Indoor plumbing may no longer be an issue, but residential fire sprinklers still are.

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Every 10 years, the country is required, by the U.S. Constitution, to conduct a census. That sounds simple enough. All you have to do is count the people.

To make sure there is an accurate count, they made it the law that you have to fill out the census form. Most people get what is referred to as the short form. If you are “lucky,” you may get a copy of the long form. This year, it is called the American Community Survey Form.

The purpose of the long form is to obtain information and trends regarding American lifestyles. This information is then published for use by anyone. Of course, many federal agencies use this information either for funding new programs or advancing technology.

For many years there have been census questions about housing. However, only in modern times has the census included plumbing questions. The earliest reports that I found regarding census questions on plumbing was 1940. Some have claimed there were questions about plumbing in 1900 and 1920. However, if you search the U.S. Census Bureau’s Web site (at, there are no reports regarding plumbing prior to 1940.

The plumbing question asked in the 1940 census was whether respondents had indoor plumbing. Indoor plumbing was defined as a flushing toilet, a sink with a faucet and a bathtub or shower.

In 1940, 45 percent of the population reported that they did not have indoor plumbing. But more importantly, 55 percent said they did have indoor plumbing.

It should be noted that indoor plumbing was not a regular part of new home construction until 1900. However, even in 1900, not all new homes had indoor plumbing.

An increase in indoor plumbing to 55 percent of the population seemed amazing in a 40-year period. It has been estimated that only 1 percent of the homes had indoor plumbing in 1900. However, there is no validity to that estimate since reports indicate there was no such question on the 1900 census form.

In any event, from 1940, there was a continued rise in the number of homes with indoor plumbing. By the time the 1990 census was issued, more than 99 percent of the homes in the United States had indoor plumbing.

Following the 1990 census, comments were made that perhaps it was time to stop asking about indoor plumbing. Low and behold, the 2000 census long form once again asked if citizens had indoor plumbing. The census reported that 99.36 percent of homes have indoor plumbing. The report indicated that those lacking plumbing were mostly poor, the elderly or people living in rural areas.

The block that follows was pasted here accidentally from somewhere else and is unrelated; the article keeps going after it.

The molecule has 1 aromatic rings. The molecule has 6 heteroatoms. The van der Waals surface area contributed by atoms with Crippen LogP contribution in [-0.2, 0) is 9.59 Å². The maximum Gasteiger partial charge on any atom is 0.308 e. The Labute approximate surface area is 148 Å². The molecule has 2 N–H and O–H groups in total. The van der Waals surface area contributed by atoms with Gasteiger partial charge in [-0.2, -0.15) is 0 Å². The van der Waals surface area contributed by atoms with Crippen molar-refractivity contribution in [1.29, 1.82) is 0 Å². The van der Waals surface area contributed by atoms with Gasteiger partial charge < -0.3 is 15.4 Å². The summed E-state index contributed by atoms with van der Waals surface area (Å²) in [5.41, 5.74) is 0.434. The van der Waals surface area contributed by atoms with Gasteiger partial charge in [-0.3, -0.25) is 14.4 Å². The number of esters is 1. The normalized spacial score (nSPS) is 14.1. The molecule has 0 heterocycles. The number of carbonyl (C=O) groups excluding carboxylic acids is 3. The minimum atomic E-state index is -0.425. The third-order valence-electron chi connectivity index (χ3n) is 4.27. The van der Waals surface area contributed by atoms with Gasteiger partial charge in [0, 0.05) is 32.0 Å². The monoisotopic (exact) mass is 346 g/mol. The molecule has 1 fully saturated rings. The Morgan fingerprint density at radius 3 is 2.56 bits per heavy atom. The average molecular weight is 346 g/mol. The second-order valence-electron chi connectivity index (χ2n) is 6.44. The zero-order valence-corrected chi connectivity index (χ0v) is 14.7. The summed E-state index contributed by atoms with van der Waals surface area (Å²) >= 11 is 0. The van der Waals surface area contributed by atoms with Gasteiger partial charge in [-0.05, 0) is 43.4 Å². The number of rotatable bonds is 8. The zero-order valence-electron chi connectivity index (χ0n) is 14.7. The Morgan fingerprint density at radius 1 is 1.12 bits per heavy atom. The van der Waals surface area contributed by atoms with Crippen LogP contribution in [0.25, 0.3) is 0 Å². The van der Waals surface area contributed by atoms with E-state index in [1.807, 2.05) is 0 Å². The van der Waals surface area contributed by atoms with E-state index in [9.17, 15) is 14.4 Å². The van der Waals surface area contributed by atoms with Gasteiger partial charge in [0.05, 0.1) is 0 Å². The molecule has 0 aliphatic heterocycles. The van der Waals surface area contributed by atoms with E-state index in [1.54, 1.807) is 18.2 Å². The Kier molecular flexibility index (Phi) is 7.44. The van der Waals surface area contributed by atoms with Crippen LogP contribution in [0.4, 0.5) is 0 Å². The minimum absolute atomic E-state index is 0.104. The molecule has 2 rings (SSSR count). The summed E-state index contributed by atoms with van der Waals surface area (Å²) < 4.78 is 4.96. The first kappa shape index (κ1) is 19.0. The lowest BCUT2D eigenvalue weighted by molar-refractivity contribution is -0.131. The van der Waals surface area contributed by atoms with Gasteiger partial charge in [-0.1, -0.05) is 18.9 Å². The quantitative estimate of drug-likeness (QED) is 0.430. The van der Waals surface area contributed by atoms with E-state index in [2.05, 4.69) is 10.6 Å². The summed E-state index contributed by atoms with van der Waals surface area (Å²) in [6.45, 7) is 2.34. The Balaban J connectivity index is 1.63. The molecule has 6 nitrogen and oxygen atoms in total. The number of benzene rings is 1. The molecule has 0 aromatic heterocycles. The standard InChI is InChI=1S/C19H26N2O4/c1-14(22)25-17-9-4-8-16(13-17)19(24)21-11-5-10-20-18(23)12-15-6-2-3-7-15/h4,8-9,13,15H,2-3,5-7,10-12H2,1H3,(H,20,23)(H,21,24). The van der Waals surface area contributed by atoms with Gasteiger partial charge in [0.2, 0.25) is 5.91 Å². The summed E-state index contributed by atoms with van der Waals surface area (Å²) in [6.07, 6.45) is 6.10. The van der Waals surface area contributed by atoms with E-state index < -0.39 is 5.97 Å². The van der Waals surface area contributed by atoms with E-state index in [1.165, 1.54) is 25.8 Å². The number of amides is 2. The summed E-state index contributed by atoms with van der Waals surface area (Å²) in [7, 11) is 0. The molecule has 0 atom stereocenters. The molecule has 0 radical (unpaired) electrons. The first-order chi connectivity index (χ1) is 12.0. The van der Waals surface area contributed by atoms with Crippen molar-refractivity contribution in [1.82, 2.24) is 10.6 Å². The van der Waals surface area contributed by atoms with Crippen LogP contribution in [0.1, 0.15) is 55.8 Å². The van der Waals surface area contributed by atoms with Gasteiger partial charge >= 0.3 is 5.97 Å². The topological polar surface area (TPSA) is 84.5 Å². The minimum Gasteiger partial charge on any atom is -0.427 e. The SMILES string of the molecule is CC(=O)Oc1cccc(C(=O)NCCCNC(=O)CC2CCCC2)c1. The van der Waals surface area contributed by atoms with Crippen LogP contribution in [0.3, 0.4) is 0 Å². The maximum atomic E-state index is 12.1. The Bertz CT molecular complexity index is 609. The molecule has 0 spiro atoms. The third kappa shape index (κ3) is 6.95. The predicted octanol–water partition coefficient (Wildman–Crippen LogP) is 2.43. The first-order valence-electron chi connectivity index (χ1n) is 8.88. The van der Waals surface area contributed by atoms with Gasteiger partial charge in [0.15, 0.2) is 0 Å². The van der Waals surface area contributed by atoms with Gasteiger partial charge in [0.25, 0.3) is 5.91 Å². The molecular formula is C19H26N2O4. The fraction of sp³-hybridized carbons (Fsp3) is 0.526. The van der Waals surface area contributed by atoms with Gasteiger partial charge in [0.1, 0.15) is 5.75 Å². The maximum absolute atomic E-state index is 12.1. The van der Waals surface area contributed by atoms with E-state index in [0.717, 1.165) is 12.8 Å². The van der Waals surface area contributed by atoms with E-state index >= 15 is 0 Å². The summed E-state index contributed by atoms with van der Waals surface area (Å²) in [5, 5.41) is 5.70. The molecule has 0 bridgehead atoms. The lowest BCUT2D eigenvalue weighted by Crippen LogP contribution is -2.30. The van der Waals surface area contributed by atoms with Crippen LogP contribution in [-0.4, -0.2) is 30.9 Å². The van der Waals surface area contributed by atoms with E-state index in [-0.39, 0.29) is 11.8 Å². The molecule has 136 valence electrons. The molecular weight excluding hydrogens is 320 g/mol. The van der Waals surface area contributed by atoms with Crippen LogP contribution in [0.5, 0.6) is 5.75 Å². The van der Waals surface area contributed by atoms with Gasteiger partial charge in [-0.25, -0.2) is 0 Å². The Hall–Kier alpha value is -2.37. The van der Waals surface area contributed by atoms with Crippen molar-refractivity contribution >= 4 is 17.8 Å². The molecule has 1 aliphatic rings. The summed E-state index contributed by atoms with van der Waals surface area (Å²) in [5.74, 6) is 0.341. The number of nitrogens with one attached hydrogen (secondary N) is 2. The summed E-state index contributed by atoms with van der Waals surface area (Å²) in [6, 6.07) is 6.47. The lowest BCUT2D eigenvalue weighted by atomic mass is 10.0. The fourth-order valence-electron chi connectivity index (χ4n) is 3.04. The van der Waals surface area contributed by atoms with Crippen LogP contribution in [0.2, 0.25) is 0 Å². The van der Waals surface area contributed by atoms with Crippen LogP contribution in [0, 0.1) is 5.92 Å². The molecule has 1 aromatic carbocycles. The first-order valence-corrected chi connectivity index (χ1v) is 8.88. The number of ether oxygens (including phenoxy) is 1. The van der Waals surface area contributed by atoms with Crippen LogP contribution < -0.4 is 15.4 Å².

Finally, after the 2000 census, the government decided it was time to stop asking if you have indoor plumbing. That seemed to make sense since more than 99 percent of the population has indoor plumbing. We tend to laugh that somebody would ask whether we have indoor plumbing. After all, it is 2010. Furthermore, how much more information can you gather from asking a question about indoor plumbing?

When I reviewed the long form for the 2010 census, the question on indoor plumbing did not appear. However, that does not put an end to the questions on plumbing. Rather than ask if people have indoor plumbing, the Census Bureau modified the question to ask: Does this house, apartment or mobile home have - hot and cold running water? A flush toilet? A bathtub or shower? A sink with a faucet?

Isn’t that the same as asking if you have indoor plumbing?

If the 2000 census reported 99.36 percent of housing had indoor plumbing, wouldn’t you expect the answer to these questions to also be 99.36 percent or higher? In this day and age, the question seems meaningless.

In the same section where they ask about various plumbing fixtures, they also ask if respondents have a stove or range. There are questions about mortgage, insurance, size, etc.

What About Fire Sprinklers?

Unfortunately, the 2010 census does not ask an important question on housing related to water supply. What it should be asking is whether the house, apartment or mobile home has a fire sprinkler system protecting the dwelling.

This would be an interesting statistic. Everyone merely estimates how many homes (and apartments or condominiums) are protected with a sprinkler system. It is like being in 1900 wondering how many homes have indoor plumbing.

We laugh about the question on indoor plumbing today, but it was a serious concern back then. Many in the country wanted all citizens to have indoor plumbing to protect public health. These same individuals were convinced that indoor plumbing would extend the life expectancy of the population. They were right.

But, to homebuilders in 1900, the installation of indoor plumbing was ridiculous. The builders supported affordable housing. Indoor plumbing would take thousands out of the new housing market. (OK, so I made this up, but with today’s arguments, it seems plausible.)

Today, many believe all homes should be protected with residential fire sprinkler systems. I am a member of that group. So, I would like to know what the statistics are from the Census Bureau. Perhaps the 2020 census will ask about fire sprinkler protection. I hope the percentage of homes protected will be very high, like around 55 percent.

Maybe by the year 2100, people will be laughing that anyone would ask such a silly question about whether your home is protected with a fire sprinkler system. That census may show that 99.36 percent of the homes have fire sprinkler protection. The census also may show that life expectancy has increased in the population because of the life safety protection associated with the universal installation of fire sprinkler systems. After all, the people supporting this concept are correct; residential fire sprinklers will extend life expectancy. But let’s not wait until 2100 to figure this out.